Ag department announces specialty-crop grantsWisconsin’s Department of Agriculture, Trade and Protection (DATCP) announced Jan. 19, it is accepting applications for funds available through the 2012 Specialty Crop Block Grant Program.
Wisconsin’s Department of Agriculture, Trade and Protection (DATCP) announced Jan. 19, it is accepting applications for funds available through the 2012 Specialty Crop Block Grant Program.
A news release from DATCP quotes one if its grant specialists, Juli Speck, as she defines the purpose of the grants: “DATCP is seeking applicants that will enhance the competitiveness of Wisconsin’s specialty crop industries in domestic and foreign markets. Specialty Crop Block Grant Program funds are to be used to benefit the specialty crop industry as a whole and not provide direct profit to a specific organization, institution or individual.”
DATCP encourages nonprofit and producer organizations, government agencies, universities and various agricultural groups to apply for the funds. The agency defines specialty crops as fruits, vegetables, tree nuts, dried fruits, horticulture and nursery crops including floriculture, as well as culinary herbs and spices and medicinal plants.
Anyone interested in the grants will find at the DATCP’s web site a full listing of “common plants” associated with each crop category. The dozens of examples include everything from almonds, strawberries and beans to ginseng, Christmas trees and deciduous shade trees.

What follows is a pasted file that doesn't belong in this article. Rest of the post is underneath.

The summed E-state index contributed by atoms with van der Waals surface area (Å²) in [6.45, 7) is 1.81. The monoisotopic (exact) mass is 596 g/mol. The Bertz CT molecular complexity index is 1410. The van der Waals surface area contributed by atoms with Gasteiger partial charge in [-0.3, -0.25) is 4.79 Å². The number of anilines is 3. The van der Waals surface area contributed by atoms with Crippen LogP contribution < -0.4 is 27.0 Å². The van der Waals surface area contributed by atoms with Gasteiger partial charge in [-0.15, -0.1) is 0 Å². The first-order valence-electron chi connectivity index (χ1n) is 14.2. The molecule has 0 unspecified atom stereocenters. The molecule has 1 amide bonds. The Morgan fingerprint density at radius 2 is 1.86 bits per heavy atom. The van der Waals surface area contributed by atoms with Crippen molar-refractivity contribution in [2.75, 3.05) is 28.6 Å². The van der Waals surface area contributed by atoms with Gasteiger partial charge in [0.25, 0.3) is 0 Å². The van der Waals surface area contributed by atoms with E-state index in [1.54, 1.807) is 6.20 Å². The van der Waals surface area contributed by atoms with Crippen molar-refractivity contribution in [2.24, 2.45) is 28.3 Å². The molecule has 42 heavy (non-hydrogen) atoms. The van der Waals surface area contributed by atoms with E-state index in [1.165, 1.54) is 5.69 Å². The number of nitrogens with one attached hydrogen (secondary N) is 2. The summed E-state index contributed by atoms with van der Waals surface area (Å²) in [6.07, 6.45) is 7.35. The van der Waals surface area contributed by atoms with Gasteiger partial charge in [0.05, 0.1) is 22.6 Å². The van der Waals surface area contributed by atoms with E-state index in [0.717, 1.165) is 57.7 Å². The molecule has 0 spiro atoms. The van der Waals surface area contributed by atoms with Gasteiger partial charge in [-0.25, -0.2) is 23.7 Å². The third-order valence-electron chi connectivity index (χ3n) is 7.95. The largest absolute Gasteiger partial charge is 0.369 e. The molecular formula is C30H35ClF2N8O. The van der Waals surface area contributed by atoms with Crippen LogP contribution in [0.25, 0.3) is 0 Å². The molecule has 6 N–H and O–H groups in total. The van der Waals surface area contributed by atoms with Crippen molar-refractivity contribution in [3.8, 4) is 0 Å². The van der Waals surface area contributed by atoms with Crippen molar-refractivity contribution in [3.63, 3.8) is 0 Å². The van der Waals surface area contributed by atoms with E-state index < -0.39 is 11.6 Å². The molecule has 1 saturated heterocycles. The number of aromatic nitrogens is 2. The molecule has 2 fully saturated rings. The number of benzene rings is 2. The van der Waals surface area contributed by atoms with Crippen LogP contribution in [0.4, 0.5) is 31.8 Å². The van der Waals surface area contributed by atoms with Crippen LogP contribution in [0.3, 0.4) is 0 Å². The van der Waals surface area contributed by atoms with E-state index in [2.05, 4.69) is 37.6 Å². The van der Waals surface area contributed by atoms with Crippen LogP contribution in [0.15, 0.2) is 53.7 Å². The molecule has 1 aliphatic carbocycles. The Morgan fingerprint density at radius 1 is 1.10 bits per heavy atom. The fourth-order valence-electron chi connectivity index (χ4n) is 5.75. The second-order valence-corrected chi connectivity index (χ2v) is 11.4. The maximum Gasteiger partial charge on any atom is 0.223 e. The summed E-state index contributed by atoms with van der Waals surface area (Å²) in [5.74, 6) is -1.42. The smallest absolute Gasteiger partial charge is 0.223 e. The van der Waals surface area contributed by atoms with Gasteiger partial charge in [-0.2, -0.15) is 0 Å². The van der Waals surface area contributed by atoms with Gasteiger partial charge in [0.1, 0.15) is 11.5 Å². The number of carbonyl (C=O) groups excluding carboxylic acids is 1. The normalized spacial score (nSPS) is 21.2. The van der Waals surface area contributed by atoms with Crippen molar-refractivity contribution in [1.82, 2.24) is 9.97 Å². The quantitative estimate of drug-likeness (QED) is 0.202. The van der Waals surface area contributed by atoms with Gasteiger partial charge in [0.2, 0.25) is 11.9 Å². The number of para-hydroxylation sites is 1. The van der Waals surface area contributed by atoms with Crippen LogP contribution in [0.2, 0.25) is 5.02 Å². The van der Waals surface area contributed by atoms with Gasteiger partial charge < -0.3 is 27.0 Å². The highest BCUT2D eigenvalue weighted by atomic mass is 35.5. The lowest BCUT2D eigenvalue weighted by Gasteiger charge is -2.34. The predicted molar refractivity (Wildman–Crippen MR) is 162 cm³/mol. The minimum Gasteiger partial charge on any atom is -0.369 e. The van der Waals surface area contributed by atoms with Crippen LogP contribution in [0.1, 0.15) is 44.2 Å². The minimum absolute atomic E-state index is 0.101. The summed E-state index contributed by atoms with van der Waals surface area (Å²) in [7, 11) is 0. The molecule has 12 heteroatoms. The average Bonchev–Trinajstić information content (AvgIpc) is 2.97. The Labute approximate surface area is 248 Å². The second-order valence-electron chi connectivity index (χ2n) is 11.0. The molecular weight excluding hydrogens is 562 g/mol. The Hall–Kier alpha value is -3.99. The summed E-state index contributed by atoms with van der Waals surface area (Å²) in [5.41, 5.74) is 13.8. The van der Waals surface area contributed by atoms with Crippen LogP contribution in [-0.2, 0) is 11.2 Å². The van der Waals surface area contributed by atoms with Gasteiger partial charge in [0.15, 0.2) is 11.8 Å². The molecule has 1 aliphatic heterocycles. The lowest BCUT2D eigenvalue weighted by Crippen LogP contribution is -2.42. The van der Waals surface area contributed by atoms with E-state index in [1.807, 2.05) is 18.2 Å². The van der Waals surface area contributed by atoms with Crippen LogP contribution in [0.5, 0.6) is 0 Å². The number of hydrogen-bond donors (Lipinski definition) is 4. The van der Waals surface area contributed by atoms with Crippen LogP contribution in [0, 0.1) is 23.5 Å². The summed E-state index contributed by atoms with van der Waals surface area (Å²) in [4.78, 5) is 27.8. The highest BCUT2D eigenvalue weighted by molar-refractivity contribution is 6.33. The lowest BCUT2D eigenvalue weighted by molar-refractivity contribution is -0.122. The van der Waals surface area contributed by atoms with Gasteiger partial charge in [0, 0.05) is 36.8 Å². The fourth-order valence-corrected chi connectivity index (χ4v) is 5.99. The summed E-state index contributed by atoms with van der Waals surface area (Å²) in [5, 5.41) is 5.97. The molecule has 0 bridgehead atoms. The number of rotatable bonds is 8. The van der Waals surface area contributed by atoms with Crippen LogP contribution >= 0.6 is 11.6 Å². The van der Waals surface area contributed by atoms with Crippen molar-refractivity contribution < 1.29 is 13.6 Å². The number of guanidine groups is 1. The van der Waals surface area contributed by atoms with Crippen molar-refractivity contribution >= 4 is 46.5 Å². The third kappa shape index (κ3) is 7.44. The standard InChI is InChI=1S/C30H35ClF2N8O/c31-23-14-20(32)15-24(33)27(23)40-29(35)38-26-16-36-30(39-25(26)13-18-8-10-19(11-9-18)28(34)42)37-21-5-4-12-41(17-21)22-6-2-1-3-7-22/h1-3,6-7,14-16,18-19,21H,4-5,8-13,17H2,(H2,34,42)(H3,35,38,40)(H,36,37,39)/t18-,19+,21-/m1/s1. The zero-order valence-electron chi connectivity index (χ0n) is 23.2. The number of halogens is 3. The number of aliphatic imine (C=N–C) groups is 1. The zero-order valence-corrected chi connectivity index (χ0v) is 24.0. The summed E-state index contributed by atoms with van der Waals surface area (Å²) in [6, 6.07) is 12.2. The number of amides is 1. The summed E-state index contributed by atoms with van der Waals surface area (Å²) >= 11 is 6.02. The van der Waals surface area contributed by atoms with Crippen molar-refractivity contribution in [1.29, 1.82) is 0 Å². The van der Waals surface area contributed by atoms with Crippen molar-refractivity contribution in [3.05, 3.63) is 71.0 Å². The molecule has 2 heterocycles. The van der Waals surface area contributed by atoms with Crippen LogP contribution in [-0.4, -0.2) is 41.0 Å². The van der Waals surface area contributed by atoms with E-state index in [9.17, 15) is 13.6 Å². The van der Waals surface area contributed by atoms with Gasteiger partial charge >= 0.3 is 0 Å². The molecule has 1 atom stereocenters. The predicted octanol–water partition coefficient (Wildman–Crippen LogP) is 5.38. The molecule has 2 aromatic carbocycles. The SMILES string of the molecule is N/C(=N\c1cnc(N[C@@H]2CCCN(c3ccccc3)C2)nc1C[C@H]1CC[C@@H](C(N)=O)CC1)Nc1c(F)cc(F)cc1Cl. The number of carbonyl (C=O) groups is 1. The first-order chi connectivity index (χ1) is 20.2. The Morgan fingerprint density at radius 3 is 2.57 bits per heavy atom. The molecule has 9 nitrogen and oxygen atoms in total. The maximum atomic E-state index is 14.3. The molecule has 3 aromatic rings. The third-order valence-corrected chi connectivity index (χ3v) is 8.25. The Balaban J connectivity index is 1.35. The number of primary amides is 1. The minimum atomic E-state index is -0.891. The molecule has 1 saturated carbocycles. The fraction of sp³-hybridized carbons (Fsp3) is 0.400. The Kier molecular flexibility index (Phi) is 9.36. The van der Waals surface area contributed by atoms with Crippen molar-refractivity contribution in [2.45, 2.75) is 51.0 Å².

The release explains that the Food, Conservation and Energy Act of 2008 -- the Farm Bill -- authorized the grants to states through 2012. The department listed the types of projects that would take priority:
- Specialty crop research, especially environmental sustainability, pest and disease control and varietal improvement.
- Development of “best industry practices” for agriculture, handling and manufacturing.
- Innovation in production, processing and packaging.
- Education to increase the consumption of Wisconsin specialty crops.
“The larger the impact of the project, the more likely it will be funded through the Specialty Crop Block Grant Program,” said Speck. “Applicants may submit more than one project application, and applications that build on a previously funded project are also welcome.”
The news release says Specialty Crop Block Grant Program funds will be distributed through a competitive review process. Selected applications will be included into one Wisconsin state plan and submitted to the USDA for final approval.
In anticipation of receiving funds, projects would be approved and could start in fall 2012. Applications are due to DATCP by 4:30 p.m. on April 2, 2012. Optional grant writing workshops for potential applicants are planned for February and March 2012.
Visit the DATCP online to get more information about eligibility requirements and application materials:
Generally, the application requires a cover sheet, project abstract, project purpose, potential impact, expected outcome, work plan, budget, project oversight and project commitment.
People can connect with DATCP on Twitter at twitter.com/widatcp or Facebook at facebook.com/widatcp. Speck may be reached at firstname.lastname@example.org or 608-224-5134.